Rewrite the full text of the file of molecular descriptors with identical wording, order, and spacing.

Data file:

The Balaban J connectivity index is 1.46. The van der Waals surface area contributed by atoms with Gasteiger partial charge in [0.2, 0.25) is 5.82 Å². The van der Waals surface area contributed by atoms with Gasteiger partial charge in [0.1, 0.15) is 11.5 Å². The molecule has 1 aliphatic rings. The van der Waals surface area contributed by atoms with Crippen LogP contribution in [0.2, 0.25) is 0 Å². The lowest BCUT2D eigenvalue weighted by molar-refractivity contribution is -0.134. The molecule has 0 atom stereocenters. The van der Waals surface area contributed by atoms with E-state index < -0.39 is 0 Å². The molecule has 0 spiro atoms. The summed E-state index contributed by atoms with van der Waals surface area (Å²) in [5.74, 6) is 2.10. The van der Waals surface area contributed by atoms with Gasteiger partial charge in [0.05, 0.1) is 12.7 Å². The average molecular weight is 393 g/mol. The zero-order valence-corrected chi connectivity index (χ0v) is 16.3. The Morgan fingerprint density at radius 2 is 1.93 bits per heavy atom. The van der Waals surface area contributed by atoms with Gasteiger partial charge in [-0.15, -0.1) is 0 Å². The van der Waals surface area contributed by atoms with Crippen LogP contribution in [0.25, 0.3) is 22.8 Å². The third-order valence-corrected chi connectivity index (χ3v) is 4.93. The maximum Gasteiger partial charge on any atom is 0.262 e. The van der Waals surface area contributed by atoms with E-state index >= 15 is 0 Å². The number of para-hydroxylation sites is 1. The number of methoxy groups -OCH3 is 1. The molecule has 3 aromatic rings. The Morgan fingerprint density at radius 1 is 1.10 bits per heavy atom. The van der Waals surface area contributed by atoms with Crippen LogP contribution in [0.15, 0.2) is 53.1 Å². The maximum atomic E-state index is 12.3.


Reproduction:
The Balaban J connectivity index is 1.46. The van der Waals surface area contributed by atoms with Gasteiger partial charge in [0.2, 0.25) is 5.82 Å². The van der Waals surface area contributed by atoms with Gasteiger partial charge in [0.1, 0.15) is 11.5 Å². The molecule has 1 aliphatic rings. The van der Waals surface area contributed by atoms with Crippen LogP contribution in [0.2, 0.25) is 0 Å². The lowest BCUT2D eigenvalue weighted by molar-refractivity contribution is -0.134. The molecule has 0 atom stereocenters. The van der Waals surface area contributed by atoms with E-state index < -0.39 is 0 Å². The molecule has 0 spiro atoms. The summed E-state index contributed by atoms with van der Waals surface area (Å²) in [5.74, 6) is 2.10. The van der Waals surface area contributed by atoms with Gasteiger partial charge in [0.05, 0.1) is 12.7 Å². The average molecular weight is 393 g/mol. The zero-order valence-corrected chi connectivity index (χ0v) is 16.3. The Morgan fingerprint density at radius 2 is 1.93 bits per heavy atom. The van der Waals surface area contributed by atoms with Gasteiger partial charge in [-0.15, -0.1) is 0 Å². The van der Waals surface area contributed by atoms with Crippen LogP contribution in [0.25, 0.3) is 22.8 Å². The third-order valence-corrected chi connectivity index (χ3v) is 4.93. The maximum Gasteiger partial charge on any atom is 0.262 e. The van der Waals surface area contributed by atoms with E-state index >= 15 is 0 Å². The number of para-hydroxylation sites is 1. The number of methoxy groups -OCH3 is 1. The molecule has 3 aromatic rings. The Morgan fingerprint density at radius 1 is 1.10 bits per heavy atom. The van der Waals surface area contributed by atoms with Crippen LogP contribution in [0.15, 0.2) is 53.1 Å². The maximum atomic E-state index is 12.3.